Self-esteem is one of the most underrated aspects of the human condition. Just like your body and mind, it has to be healthy in order for you to live a quality life. Unfortunately for young, Black women in America, their journey with self-esteem has been a demanding and strenuous one.
Although many of our issues as a Black community stem from socio-cultural and economic oppression, it is part of our job as a people to heal from the inside out. And that all begins with acknowledging the self-hate that is still so prevalent in our society: like colorism. It’s a disease that makes gorgeous little girls like one 4-year own chocolate princess who recently went viral after crying on IG Live about feeling “so ugly”.
Not only did the touching video have folks crying together on social media, it sparked the age old conversation about how young Black girls are taught from a young age that they are not good enough.
“Dark skin still not only comes with the expectation of lower class but lessened beauty, not to mention uncleanliness, lesser intelligence and a diminished attractiveness.” – The Guardian, 2019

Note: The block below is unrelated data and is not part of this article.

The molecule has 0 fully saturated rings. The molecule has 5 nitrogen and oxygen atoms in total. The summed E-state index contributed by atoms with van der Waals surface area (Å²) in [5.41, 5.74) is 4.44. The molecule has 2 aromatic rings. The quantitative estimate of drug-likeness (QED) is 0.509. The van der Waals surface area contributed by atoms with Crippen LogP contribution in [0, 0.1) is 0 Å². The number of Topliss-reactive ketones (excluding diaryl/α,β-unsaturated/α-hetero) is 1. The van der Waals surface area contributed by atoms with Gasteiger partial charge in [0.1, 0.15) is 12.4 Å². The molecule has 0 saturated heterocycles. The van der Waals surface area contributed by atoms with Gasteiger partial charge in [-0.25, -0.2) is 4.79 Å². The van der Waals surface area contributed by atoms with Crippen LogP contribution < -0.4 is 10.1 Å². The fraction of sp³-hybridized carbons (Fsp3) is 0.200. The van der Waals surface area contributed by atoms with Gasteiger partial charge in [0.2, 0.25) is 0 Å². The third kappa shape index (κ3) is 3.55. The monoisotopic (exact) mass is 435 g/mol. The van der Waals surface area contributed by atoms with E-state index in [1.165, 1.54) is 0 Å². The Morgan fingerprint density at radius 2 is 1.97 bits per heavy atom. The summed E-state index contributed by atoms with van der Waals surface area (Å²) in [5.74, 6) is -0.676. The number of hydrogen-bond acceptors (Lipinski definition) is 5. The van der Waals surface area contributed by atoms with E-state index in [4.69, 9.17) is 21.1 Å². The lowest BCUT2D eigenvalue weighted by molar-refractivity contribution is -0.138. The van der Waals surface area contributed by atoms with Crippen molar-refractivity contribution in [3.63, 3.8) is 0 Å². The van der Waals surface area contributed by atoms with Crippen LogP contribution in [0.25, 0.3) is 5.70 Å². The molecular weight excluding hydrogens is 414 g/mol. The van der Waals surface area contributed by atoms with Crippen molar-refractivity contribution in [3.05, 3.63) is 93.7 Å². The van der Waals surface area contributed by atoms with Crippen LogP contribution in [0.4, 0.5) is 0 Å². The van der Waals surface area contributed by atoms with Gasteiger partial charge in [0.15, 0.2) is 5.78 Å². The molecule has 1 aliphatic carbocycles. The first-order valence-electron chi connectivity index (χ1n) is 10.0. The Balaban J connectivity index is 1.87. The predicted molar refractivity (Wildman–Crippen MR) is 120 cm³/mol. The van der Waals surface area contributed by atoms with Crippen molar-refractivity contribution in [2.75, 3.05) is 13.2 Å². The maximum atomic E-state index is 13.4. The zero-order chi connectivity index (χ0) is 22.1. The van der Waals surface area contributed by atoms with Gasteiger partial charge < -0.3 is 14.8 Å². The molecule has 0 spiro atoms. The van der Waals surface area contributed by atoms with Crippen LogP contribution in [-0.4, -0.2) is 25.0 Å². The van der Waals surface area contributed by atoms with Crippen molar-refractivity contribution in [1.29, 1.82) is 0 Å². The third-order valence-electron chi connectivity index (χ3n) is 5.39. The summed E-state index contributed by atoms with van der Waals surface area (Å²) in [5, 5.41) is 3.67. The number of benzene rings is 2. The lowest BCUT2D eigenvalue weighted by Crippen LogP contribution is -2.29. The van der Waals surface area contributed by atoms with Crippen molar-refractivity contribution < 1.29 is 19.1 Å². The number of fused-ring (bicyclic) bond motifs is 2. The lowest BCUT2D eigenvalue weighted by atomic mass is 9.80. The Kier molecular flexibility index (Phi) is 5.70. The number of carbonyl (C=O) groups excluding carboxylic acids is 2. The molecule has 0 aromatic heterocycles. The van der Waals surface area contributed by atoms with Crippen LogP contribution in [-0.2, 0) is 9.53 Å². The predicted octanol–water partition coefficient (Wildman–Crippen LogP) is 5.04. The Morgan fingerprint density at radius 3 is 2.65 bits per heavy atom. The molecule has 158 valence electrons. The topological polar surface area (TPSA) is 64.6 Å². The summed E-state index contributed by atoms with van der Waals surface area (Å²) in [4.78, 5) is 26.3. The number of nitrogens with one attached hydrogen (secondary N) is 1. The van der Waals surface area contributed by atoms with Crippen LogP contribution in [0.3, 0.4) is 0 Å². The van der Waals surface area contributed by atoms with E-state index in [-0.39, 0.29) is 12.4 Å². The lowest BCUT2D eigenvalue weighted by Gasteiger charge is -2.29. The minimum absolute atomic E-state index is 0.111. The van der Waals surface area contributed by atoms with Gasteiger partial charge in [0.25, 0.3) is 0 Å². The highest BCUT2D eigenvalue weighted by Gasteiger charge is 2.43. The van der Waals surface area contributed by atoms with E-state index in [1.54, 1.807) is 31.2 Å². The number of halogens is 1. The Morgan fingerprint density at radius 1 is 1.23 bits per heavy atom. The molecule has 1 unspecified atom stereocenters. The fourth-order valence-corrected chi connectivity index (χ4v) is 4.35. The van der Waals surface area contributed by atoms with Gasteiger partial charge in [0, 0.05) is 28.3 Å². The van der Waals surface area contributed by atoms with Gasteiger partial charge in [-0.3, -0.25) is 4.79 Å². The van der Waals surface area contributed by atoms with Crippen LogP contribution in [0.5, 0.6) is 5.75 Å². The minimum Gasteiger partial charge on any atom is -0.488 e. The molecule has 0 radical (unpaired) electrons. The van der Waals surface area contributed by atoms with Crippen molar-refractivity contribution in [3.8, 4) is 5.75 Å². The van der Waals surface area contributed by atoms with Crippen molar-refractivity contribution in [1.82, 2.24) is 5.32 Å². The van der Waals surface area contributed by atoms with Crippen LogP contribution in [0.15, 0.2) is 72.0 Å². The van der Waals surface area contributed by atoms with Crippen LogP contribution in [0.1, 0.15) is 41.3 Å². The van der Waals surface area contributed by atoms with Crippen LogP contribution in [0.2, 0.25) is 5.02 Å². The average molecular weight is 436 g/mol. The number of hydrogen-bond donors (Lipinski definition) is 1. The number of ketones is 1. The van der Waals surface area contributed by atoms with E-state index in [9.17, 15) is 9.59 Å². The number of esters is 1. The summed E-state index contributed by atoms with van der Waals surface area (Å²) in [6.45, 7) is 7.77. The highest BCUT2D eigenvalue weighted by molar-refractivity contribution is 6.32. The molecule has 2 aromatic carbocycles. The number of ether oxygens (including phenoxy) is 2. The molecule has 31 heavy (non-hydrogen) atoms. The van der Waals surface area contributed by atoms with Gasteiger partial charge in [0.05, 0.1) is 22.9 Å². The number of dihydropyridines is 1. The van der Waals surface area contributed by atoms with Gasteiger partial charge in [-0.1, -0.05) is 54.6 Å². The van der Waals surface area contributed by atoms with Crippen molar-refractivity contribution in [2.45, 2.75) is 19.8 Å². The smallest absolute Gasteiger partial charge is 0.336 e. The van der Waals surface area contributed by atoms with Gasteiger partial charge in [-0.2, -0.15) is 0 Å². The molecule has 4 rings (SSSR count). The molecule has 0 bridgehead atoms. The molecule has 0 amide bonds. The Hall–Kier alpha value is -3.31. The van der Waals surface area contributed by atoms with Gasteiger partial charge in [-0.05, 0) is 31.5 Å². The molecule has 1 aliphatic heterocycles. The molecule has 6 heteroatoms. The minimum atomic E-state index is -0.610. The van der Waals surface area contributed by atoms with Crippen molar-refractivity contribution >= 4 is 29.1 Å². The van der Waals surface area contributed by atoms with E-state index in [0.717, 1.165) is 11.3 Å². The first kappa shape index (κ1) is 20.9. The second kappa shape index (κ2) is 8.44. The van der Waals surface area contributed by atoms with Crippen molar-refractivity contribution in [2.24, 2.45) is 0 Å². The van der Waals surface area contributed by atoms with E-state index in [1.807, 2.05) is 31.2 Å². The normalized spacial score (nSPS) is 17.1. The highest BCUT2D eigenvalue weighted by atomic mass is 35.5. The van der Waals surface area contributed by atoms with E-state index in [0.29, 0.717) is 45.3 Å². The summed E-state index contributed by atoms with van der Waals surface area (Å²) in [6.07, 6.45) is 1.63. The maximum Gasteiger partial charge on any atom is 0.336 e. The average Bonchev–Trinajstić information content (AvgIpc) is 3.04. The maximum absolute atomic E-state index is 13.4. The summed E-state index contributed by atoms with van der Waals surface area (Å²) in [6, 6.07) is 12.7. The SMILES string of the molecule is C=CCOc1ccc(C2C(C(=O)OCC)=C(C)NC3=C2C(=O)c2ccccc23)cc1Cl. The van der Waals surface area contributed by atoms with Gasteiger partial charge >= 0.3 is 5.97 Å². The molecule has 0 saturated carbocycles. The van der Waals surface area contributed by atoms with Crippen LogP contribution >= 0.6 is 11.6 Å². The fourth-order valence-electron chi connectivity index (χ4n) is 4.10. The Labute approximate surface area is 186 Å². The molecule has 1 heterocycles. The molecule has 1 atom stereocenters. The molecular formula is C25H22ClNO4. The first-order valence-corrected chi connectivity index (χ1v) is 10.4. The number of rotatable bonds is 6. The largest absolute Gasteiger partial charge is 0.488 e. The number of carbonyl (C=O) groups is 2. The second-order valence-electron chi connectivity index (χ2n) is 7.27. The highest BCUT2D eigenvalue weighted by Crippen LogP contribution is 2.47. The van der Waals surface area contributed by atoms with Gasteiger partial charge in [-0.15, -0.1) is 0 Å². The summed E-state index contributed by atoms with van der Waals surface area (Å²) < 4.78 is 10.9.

The disturbing prejudice affects women of all ages, but it’s truly painful watch a 4-year old breakdown about her looks before her brain is even fully developed. But thank goodness for hairdresser @lilwavedaddy! The warm-hearted artist spoke more life, love and confidence into that young girl in 2 minutes than many people have heard in their entire life.
View this post on Instagram
While doing her hair she had alllll the energy in the world then out of nowhere she stares at herself and gets soooo discouraged 😢 it broke my heart into pieces because she has the GREATEST energy and the most beautiful smile and heart ! She comes from a great home & loving mother . I just think when kids go to school they learn and pick up sooo much different things that they don’t know the definition but they know the feeling ! Keep her in your prayers and keep lifting up our future !!!
The video instantly went viral.
People, we must do better by our young ones. They are the future.